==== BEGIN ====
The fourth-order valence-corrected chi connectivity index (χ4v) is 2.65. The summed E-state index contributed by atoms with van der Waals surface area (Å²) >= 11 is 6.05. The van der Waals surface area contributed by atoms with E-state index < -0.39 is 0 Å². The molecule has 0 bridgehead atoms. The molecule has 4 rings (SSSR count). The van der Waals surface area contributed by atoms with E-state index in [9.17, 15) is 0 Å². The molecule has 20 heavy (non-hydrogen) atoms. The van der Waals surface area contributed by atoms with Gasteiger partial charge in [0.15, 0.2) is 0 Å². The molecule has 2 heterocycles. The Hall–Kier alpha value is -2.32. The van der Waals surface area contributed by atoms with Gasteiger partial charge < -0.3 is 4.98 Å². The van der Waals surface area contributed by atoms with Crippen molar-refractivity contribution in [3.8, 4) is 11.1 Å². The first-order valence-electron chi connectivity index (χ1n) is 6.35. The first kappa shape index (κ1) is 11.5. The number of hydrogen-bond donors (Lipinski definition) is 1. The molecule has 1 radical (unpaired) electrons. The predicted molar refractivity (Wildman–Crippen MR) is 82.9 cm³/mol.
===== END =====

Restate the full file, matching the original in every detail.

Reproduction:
The fourth-order valence-corrected chi connectivity index (χ4v) is 2.65. The summed E-state index contributed by atoms with van der Waals surface area (Å²) >= 11 is 6.05. The van der Waals surface area contributed by atoms with E-state index < -0.39 is 0 Å². The molecule has 0 bridgehead atoms. The molecule has 4 rings (SSSR count). The van der Waals surface area contributed by atoms with E-state index in [9.17, 15) is 0 Å². The molecule has 20 heavy (non-hydrogen) atoms. The van der Waals surface area contributed by atoms with Gasteiger partial charge in [0.15, 0.2) is 0 Å². The molecule has 2 heterocycles. The Hall–Kier alpha value is -2.32. The van der Waals surface area contributed by atoms with Gasteiger partial charge < -0.3 is 4.98 Å². The van der Waals surface area contributed by atoms with Crippen molar-refractivity contribution in [3.8, 4) is 11.1 Å². The first-order valence-electron chi connectivity index (χ1n) is 6.35. The first kappa shape index (κ1) is 11.5. The number of hydrogen-bond donors (Lipinski definition) is 1. The molecule has 1 radical (unpaired) electrons. The predicted molar refractivity (Wildman–Crippen MR) is 82.9 cm³/mol.